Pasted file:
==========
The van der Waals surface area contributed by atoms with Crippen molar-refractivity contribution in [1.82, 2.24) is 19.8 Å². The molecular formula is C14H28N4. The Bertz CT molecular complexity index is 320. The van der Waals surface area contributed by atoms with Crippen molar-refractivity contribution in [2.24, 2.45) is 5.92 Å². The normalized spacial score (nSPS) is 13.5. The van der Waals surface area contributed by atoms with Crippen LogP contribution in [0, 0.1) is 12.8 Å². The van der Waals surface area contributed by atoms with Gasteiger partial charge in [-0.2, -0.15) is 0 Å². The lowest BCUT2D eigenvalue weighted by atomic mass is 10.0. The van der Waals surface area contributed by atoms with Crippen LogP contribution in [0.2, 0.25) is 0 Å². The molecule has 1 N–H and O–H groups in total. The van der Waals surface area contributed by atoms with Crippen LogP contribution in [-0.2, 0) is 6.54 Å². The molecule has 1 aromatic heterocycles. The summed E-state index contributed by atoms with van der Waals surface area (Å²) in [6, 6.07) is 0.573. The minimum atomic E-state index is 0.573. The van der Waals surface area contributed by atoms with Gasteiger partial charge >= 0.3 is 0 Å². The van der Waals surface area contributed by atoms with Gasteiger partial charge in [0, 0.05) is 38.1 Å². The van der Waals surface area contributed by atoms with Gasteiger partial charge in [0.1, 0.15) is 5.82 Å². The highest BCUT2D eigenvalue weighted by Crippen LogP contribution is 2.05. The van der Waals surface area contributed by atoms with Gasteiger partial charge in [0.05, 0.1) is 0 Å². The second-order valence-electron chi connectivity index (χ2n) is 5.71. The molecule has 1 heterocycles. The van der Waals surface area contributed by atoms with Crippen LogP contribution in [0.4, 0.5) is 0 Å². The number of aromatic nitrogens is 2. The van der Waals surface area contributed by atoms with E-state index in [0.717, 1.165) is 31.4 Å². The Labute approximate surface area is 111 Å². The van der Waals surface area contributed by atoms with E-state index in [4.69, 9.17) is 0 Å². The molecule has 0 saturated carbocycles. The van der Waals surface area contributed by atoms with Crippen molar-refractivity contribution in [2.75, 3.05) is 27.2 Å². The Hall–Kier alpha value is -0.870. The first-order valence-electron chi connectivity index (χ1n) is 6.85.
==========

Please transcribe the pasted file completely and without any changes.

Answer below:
The van der Waals surface area contributed by atoms with Crippen molar-refractivity contribution in [1.82, 2.24) is 19.8 Å². The molecular formula is C14H28N4. The Bertz CT molecular complexity index is 320. The van der Waals surface area contributed by atoms with Crippen molar-refractivity contribution in [2.24, 2.45) is 5.92 Å². The normalized spacial score (nSPS) is 13.5. The van der Waals surface area contributed by atoms with Crippen LogP contribution in [0, 0.1) is 12.8 Å². The van der Waals surface area contributed by atoms with Gasteiger partial charge in [-0.2, -0.15) is 0 Å². The lowest BCUT2D eigenvalue weighted by atomic mass is 10.0. The van der Waals surface area contributed by atoms with Crippen LogP contribution in [0.2, 0.25) is 0 Å². The molecule has 1 N–H and O–H groups in total. The van der Waals surface area contributed by atoms with Crippen LogP contribution in [-0.2, 0) is 6.54 Å². The molecule has 1 aromatic heterocycles. The summed E-state index contributed by atoms with van der Waals surface area (Å²) in [6, 6.07) is 0.573. The minimum atomic E-state index is 0.573. The van der Waals surface area contributed by atoms with Gasteiger partial charge >= 0.3 is 0 Å². The van der Waals surface area contributed by atoms with Gasteiger partial charge in [0, 0.05) is 38.1 Å². The van der Waals surface area contributed by atoms with Gasteiger partial charge in [0.1, 0.15) is 5.82 Å². The highest BCUT2D eigenvalue weighted by Crippen LogP contribution is 2.05. The van der Waals surface area contributed by atoms with Gasteiger partial charge in [0.05, 0.1) is 0 Å². The second-order valence-electron chi connectivity index (χ2n) is 5.71. The molecule has 1 heterocycles. The van der Waals surface area contributed by atoms with Crippen LogP contribution in [0.4, 0.5) is 0 Å². The number of aromatic nitrogens is 2. The van der Waals surface area contributed by atoms with E-state index in [0.717, 1.165) is 31.4 Å². The Labute approximate surface area is 111 Å². The van der Waals surface area contributed by atoms with E-state index in [4.69, 9.17) is 0 Å². The molecule has 0 saturated carbocycles. The van der Waals surface area contributed by atoms with Crippen molar-refractivity contribution in [2.75, 3.05) is 27.2 Å². The Hall–Kier alpha value is -0.870. The first-order valence-electron chi connectivity index (χ1n) is 6.85.